Michael A. Rebell. Albany Times Union. 3/13/2004.

The March 2 article, "School aid plan targets taxpayers," misrepresents two important elements of the Campaign for Fiscal Equity's recently proposed education reform plan for operating aid.

The article states that the impact of a mandatory local contribution from local taxpayers to their schools is "not immediately clear." Yet CFE proposes to increase the state share of support for education from 50 percent to 56 percent and correct the current inequities for determining the local share -- two actions that would result in property tax relief for hundreds of thousands of taxpayers in New York state.

Statements made that a mandatory local contribution from local taxpayers to their schools would create an "unfunded mandate" are unfounded. CFE has asked the state to pay for all but 10 percent of the increase in support for education.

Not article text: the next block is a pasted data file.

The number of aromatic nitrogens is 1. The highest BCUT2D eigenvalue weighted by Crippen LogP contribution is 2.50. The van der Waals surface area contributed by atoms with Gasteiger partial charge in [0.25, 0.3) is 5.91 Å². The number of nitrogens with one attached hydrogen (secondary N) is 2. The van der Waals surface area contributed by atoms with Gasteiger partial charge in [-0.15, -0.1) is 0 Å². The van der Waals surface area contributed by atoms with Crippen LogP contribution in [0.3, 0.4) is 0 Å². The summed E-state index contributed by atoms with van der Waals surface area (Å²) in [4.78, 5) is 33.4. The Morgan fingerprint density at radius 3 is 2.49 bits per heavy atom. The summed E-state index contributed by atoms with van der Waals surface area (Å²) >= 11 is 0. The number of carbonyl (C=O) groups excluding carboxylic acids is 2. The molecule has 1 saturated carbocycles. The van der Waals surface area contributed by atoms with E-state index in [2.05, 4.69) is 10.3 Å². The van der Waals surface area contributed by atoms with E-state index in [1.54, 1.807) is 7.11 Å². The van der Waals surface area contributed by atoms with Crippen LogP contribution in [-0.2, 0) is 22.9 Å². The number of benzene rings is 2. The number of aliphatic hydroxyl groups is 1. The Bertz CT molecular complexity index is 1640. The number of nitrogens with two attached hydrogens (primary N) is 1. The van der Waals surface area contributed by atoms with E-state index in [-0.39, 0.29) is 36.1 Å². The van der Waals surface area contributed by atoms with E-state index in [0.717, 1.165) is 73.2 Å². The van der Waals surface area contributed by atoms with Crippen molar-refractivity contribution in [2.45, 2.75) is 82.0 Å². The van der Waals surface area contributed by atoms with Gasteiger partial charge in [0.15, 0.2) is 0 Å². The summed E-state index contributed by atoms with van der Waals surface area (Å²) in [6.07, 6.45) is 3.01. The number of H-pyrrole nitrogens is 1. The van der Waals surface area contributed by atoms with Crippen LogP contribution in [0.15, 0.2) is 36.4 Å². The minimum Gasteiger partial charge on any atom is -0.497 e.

Furthermore, CFE's call for steady, stable and predictable school funding based on the needs of students in different locales would significantly strengthen local control of schools, not impose a burden on them. Creating a fair and understandable funding system is key to helping schools secure quality teaching, small class sizes, a healthy learning environment and up-to-date laboratories, libraries and textbooks.

CFE's operating aid plan is one more necessary step for ensuring that every public school student gets a chance for success according to the court's mandate.

We are less than five months away from the court-ordered deadline, and no one in Albany seems to be talking seriously about these critical reforms. CFE is not eager to return this case to the court and to a court-appointed master, but that means that the governor and the Legislature need to begin to seriously discuss the reforms we have put on the table.

It is time for Gov. George Pataki and the Legislature to face facts and truly throw the state's outdated funding system on the ash heap of history.


Executive Director and Counsel